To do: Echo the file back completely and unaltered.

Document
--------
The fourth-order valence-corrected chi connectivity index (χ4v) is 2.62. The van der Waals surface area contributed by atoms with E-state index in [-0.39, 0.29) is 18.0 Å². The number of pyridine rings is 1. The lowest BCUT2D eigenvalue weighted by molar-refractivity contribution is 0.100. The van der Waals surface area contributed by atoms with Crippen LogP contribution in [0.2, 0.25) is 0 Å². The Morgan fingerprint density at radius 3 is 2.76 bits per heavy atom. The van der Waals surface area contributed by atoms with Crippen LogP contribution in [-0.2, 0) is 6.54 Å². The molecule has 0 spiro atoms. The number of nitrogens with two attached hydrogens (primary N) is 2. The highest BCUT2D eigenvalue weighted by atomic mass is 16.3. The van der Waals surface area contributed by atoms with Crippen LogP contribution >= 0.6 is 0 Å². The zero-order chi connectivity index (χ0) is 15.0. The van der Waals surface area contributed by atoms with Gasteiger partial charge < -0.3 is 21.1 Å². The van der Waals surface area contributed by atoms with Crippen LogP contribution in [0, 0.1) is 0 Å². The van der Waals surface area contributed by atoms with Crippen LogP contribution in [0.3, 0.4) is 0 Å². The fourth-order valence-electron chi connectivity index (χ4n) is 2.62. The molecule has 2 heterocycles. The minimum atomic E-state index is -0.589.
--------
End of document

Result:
The fourth-order valence-corrected chi connectivity index (χ4v) is 2.62. The van der Waals surface area contributed by atoms with E-state index in [-0.39, 0.29) is 18.0 Å². The number of pyridine rings is 1. The lowest BCUT2D eigenvalue weighted by molar-refractivity contribution is 0.100. The van der Waals surface area contributed by atoms with Crippen LogP contribution in [0.2, 0.25) is 0 Å². The Morgan fingerprint density at radius 3 is 2.76 bits per heavy atom. The van der Waals surface area contributed by atoms with Crippen LogP contribution in [-0.2, 0) is 6.54 Å². The molecule has 0 spiro atoms. The number of nitrogens with two attached hydrogens (primary N) is 2. The highest BCUT2D eigenvalue weighted by atomic mass is 16.3. The van der Waals surface area contributed by atoms with Crippen LogP contribution >= 0.6 is 0 Å². The zero-order chi connectivity index (χ0) is 15.0. The van der Waals surface area contributed by atoms with Gasteiger partial charge < -0.3 is 21.1 Å². The van der Waals surface area contributed by atoms with Crippen LogP contribution in [0, 0.1) is 0 Å². The van der Waals surface area contributed by atoms with Crippen LogP contribution in [0.3, 0.4) is 0 Å². The fourth-order valence-electron chi connectivity index (χ4n) is 2.62. The molecule has 2 heterocycles. The minimum atomic E-state index is -0.589.